Development and validation of a radiomic signature to predict HPV (p16) status from standard CT imaging: a multicenter study

Ralph T. H. Leijenaar*, Marta Bogowicz, Arthur Jochems, Frank J. P. Hoebers, Frederik W. R. Wesseling, Sophie H. Huang, Biu Chan, John N. Waldron, Brian O'Sullivan, Derek Rietveld, C. Rene Leemans, Ruud H. Brakenhoff, Oliver Riesterer, Stephanie Tanadini-Lang, Matthias Guckenberger, Kristian Ikenberg, Philippe Lambin

*Corresponding author for this work

Research output: Contribution to journalArticleAcademicpeer-review


Objectives: Human papillomavirus (HPV) positive oropharyngeal cancer (oropharyngeal squamous cell carcinoma, OPSCC) is biologically and clinically different from HPV negative OPSCC. Here, we evaluate the use of a radiomic approach to identify the HPV status of OPSCC. Methods: Four independent cohorts, totaling 778 OPSCC patients with HPV determined by p16 were collected. We randomly assigned 80% of all data for model training (N = 628) and 20% for validation (N = 150). On the pre-treatment CT images, 902 radiomic features were calculated from the gross tumor volume. Multivariable modeling was performed using least absolute shrinkage and selection operator. To assess the impact of CT artifacts in predicting HPV (p16), a model was developed on all training data (M-all) and on the artifact-free subset of training data (M-no (art)), Models were validated on all validation data (V-all), and the subgroups with (V-art) and without (V-no (art)) artifacts. Kaplan-Meier survival analysis was performed to compare HPV status based on p16 and radiomic model predictions. Results: The area under the receiver operator curve for M-all and M-no (art) ranged between 0.70 and 0.80 and was not significantly different for all validation data sets. There was a consistent and significant split between survival curves with HPV status determined by p16 [p = 0.007; hazard ratio (HR): 0.46], M-all (p = 0.036; HR: 0.55) and M-no (art) (P = 0.027; HR: 0.49). Conclusion: This study provides proof of concept that molecular information can be derived from standard medical images and shows potential for radiomics as imaging biomarker of HPV status. Advances in knowledge: Radiomics has the potential to identify clinically relevant molecular phenotypes.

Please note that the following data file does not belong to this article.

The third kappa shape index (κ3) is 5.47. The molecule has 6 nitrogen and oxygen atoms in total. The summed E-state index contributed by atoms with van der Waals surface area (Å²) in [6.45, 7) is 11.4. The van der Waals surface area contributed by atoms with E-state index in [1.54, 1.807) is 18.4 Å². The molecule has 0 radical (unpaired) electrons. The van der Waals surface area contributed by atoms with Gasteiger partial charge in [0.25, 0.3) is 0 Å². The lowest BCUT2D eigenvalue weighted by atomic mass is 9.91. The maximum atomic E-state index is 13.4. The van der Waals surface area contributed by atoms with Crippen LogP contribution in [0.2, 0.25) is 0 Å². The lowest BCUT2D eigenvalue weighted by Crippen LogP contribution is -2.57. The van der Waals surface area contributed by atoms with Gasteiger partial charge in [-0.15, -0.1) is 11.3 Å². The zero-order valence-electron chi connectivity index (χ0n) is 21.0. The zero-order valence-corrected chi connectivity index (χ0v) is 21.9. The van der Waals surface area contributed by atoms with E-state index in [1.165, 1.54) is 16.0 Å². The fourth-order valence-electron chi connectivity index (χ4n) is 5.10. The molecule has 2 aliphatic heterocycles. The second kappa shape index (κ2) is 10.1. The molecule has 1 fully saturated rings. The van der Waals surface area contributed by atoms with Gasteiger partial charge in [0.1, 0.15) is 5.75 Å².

Original languageEnglish
Article number2017049811075
Number of pages8
JournalBritish Journal of Radiology
Issue number1086
Publication statusPublished - 1 Jan 2018


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